Some imagine life and death to be an end of all things, not existing in the present. So, we walk a tight line, keeping very scarcely away from addictions and life altering decisions; a razor edge away from racing headlong into the trees and crushing our skull over the hood of a smoldering car. Not me, I know that both life and death exist now, in the present. I believe the agents of death hold their vile hands much too closely and occasionally need to be swatted away like a gnat. Likewise, the agents of life lend a hand and guide the way from time to time. The stories I am about to share, to me, are true. To others who don’t or won’t believe, they are little more than fictional entertainment. Don’t deny though that for some reason, the dark side, or let’s say the other side draws us more than we may care to admit. What hands might you need to swat away?
I was raised in church. My great-grandfather was the pastor of our little country chapel. He was old, white-haired and wide eyed. His sermons drew my attention because he was not a normal country preacher. If you are old-time Pentecost, then you know hellfire and brimstone often spews forth from the pulpit like an erupting volcano, burning holes of conviction in the hearts of all within earshot.
This wasn’t my grandfather’s style at all. He was the storyteller that had a knack for twisting tales of pet pigeons and blind racehorses - into stories with a deep spiritual meaning. He weaved his lessons with love and humor and a great amount of skill. More than that, he was my storyteller. As a small child I would see the world through fantasy from the vantage point of his lap. Our back and forth narrative lasted hours and days and summers as elephants paraded down the old gravel road past the small farm. Don’t stand too long in this outbuilding, I keep the bears underneath it!
I grew into a boy and was ever at his house. After my parents left for work, I would ride my fifteen-dollar BMX to his house and spend the day picking vegetables and tending to the ponies and chickens with him. I avoided the bull. It must’ve been something he caught in one of those Pentecostal services, no doubt a demon that had been cast out of someone. And he kept it in the bottom of the barn. He was a man of many strengths.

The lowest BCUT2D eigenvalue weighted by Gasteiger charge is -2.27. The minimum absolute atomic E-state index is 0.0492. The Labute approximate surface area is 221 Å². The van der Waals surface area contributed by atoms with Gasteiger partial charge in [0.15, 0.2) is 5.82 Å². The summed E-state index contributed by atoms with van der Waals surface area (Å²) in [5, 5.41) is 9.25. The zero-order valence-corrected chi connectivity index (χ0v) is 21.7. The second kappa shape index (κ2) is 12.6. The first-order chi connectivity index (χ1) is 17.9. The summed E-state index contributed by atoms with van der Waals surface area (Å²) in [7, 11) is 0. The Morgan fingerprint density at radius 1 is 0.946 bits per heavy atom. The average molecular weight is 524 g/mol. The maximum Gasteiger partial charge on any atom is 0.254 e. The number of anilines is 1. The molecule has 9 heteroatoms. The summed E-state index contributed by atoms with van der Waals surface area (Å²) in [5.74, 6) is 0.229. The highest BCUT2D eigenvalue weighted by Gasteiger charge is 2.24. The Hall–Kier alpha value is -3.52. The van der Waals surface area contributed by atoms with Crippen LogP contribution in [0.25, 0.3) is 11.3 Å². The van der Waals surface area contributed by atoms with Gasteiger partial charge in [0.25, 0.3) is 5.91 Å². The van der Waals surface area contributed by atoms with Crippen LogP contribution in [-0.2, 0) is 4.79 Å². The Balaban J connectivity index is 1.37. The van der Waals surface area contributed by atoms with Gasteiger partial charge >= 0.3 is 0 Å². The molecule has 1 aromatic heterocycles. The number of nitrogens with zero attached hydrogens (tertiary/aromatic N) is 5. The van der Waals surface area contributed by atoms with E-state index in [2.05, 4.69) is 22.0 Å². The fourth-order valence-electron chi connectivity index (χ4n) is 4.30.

I became a young man and my great grandfather told less stories. Although he still spouted the Bible like he had written it and argued with my mom over whether or not the Christmas tree was Christian or Pagan. As my feet grew larger, he would tell me I was a man of great understanding… get it? One day I found out Grandma was sick. I visited her in the hospital but before we knew it, she was gone. She did not suffer long; God was kind to her. Alone, my grandfather struggled. I wasn’t there for him, I didn’t soothe him with comforting tales of Heaven, and I regret that greatly. The woman he spent the majority of his long life with was now gone and that took a great toll on his aging body and mind. Often, he would ask my cousin who lived next door to turn down the music but there was never any music being played. I believe the great corridors between this life and the next were slowly beginning to open and welcome him home. Two years passed and one day he walked through those gates and I saw him no more.
Eventually, with some struggle, the church found another man to take his place behind the pulpit. A great man with a slow Alabama drawl who, yes you guessed it, preached hellfire and brimstone. But as time moved forward, I would be thankful for him because whether demons are big black bulls or bulls are big black demons, demons were very real, and I was about to find out.